Here at Universal Life Church Monastery, we have been following closely the situation of Muslim minorities in Europe and looking at the conflict between Muslim and secular European values. In a recent post, we discussed the passage of a law banning minarets on mosques in Switzerland and what this might say about both freedom of religious expression and freedom from religious imposition. Now, French Prime Minister Francois Fillon has called on a collaboration between France’s parliament and its top court, the State Council, to draft a law banning the full veil—the niqab and the burqa—in government-operated French public spaces.
Where exactly to draw the line between freedom of expression and imposition has posed a problem for the French government, which has had to consider the constitutionality of the proposed legislation. According to Agence French-Presse, the thirty-two-member commission seeking the State Council’s help “stopped short . . . of calling for legislation to outlaw the burqa in the streets, shopping [centers] or other public venues after raising doubts about the constitutionality of such a move”. Indeed, many parliamentarians have exercised great caution over the proposed law in order to avoid violating the very principles they are aiming to protect: supporters of the ban posit that the full veil is being used by radicals to insinuate an extremist form of Islam into French society, while others counter that very few Muslim women actually wear the full veil, and hence it poses little threat to the equality cherished by French society.
France is not the only country where the trend toward banning veils has been growing, however, and other western European democracies have followed suit. “The Netherlands and Austria”, reports Agence French-Presse, “are considering a ban on the full veil, while Denmark said . . . it would limit the use in public of the burka and niqab veils although stopping short of an outright ban”. Increasingly, the proposed bans seem to be serving as a sort of “baptism“, “consecration”, or initiation into secular European society, a backlash against the fundamentalism slowly pervading the European continent and diluting its endangered Enlightenment philosophy. But, inevitably, the constitutionality of such bans becomes questionable, and as more governments consider legislation restricting use of the full veil, greater specificity will be required to delineate between freedom of and from religion, insofar as such a distinction is a part of a given country’s political tradition. (Not all secular democracies have the strict institutional separation of church and state that the U.S. has.)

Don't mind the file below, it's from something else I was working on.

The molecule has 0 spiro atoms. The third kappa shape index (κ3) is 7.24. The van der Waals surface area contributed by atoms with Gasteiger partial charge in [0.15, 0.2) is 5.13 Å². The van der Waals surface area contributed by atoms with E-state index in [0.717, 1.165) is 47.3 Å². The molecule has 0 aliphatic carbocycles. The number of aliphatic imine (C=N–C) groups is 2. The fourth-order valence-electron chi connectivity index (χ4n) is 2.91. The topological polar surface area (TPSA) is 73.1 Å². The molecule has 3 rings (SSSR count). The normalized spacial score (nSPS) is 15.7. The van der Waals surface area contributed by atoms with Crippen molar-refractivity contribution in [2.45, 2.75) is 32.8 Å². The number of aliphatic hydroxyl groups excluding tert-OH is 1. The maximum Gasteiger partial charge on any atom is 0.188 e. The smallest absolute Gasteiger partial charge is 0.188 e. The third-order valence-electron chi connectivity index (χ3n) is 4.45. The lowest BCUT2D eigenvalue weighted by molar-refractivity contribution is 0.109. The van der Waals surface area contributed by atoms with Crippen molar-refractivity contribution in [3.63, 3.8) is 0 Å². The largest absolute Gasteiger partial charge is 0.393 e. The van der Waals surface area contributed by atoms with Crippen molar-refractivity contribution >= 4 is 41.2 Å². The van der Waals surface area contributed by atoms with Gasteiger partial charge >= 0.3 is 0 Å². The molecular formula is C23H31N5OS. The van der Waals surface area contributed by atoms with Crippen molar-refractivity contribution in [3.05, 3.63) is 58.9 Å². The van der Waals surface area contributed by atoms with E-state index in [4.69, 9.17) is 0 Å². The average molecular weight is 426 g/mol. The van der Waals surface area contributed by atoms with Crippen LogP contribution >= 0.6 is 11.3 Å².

How exactly the law protects women is not entirely clear. The French government’s attempt at preserving traditionally French values by restricting the public exercise of religious belief—whether Protestant, Catholic, or Muslim—might create a contradiction in the eyes of critics, who warn against an equally evangelical secularism. After all, does a law truly protect women’s rights if it dictates a woman’s choice in dress? On one hand, politicians who endorse a ban on full veils by citing sex equality may in fact be challenging a woman’s right to dress as she pleases; on the other hand, it is possible that women who wear the full veil do not choose to do so, but are coerced into doing so by male relatives. According to the BBC, the purpose of the parliamentary report backing the ban “is to make it as impractical as possible for women in face veils to go about their daily business”, which, ironically, allows women very little liberty; however, the BBC also reports that the French government has refused citizenship to a foreign national because “he forced his wife to wear the full Islamic veil” and, according to Immigration Minister Eric Besson, “he was depriving his wife of the liberty to come and go with her face uncovered”. Then there is the case of Faiza M, a Moroccan immigrant denied citizenship by the French government because, according to social services, she lived in “total submission to her male relatives”. But one may argue that by denying Faiza citizenship to a country that protects women’s rights, the French government has actually denied her a life of liberty. In such a case, is the French government liberating women, or oppressing them?
Organizations such as ULCM embrace both the contributions of diverse religious traditions and the full equality of women and men. Does this approach create a contradiction for churches like ULCM, and is it necessary to settle on a compromise between the accommodation of religious custom and sex equality? The Anglican Communion, for example, has attempted to resolve this problem within its own ranks by gradually eliminating patriarchal hierarchy and including women as priests while preserving the church’s broader spiritual message. Perhaps it is possible to embrace a religion’s essence while rejecting individual discriminatory practices within that religion; in this way, every religion still has its own unique, yet also universally applicable, values to contribute to the church. Feel free to share your thoughts on what stance progressive, ecumenical churches should take towards this question.